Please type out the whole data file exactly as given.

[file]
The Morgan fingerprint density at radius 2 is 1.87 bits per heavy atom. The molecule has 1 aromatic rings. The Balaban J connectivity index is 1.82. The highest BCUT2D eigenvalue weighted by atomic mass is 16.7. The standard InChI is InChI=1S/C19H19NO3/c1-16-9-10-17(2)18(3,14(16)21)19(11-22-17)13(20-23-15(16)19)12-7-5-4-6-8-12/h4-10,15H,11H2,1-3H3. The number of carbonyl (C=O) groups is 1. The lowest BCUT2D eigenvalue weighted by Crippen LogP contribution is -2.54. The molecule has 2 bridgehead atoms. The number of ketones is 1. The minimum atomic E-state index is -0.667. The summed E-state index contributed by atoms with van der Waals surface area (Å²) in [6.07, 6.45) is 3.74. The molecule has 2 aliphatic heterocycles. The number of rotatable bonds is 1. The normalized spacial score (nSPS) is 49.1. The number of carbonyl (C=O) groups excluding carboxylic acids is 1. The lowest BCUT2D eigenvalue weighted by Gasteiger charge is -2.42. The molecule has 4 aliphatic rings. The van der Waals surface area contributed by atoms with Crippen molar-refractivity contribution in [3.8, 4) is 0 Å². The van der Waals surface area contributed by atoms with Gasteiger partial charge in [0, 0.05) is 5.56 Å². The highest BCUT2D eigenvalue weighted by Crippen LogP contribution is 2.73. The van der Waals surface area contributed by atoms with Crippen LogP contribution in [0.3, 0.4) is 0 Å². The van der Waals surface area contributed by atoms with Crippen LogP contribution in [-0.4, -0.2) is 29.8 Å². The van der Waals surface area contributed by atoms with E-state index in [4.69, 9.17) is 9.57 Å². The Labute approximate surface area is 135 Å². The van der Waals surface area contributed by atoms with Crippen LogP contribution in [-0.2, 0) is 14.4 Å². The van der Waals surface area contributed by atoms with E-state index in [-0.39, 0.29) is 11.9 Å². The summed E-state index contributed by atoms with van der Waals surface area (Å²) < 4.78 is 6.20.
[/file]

The Morgan fingerprint density at radius 2 is 1.87 bits per heavy atom. The molecule has 1 aromatic rings. The Balaban J connectivity index is 1.82. The highest BCUT2D eigenvalue weighted by atomic mass is 16.7. The standard InChI is InChI=1S/C19H19NO3/c1-16-9-10-17(2)18(3,14(16)21)19(11-22-17)13(20-23-15(16)19)12-7-5-4-6-8-12/h4-10,15H,11H2,1-3H3. The number of carbonyl (C=O) groups is 1. The lowest BCUT2D eigenvalue weighted by Crippen LogP contribution is -2.54. The molecule has 2 bridgehead atoms. The number of ketones is 1. The minimum atomic E-state index is -0.667. The summed E-state index contributed by atoms with van der Waals surface area (Å²) in [6.07, 6.45) is 3.74. The molecule has 2 aliphatic heterocycles. The number of rotatable bonds is 1. The normalized spacial score (nSPS) is 49.1. The number of carbonyl (C=O) groups excluding carboxylic acids is 1. The lowest BCUT2D eigenvalue weighted by Gasteiger charge is -2.42. The molecule has 4 aliphatic rings. The van der Waals surface area contributed by atoms with Crippen molar-refractivity contribution in [3.8, 4) is 0 Å². The van der Waals surface area contributed by atoms with Gasteiger partial charge in [0, 0.05) is 5.56 Å². The highest BCUT2D eigenvalue weighted by Crippen LogP contribution is 2.73. The van der Waals surface area contributed by atoms with Crippen LogP contribution in [0.3, 0.4) is 0 Å². The van der Waals surface area contributed by atoms with Crippen LogP contribution in [-0.4, -0.2) is 29.8 Å². The van der Waals surface area contributed by atoms with E-state index in [4.69, 9.17) is 9.57 Å². The Labute approximate surface area is 135 Å². The van der Waals surface area contributed by atoms with Crippen LogP contribution in [-0.2, 0) is 14.4 Å². The van der Waals surface area contributed by atoms with E-state index in [-0.39, 0.29) is 11.9 Å². The summed E-state index contributed by atoms with van der Waals surface area (Å²) < 4.78 is 6.20.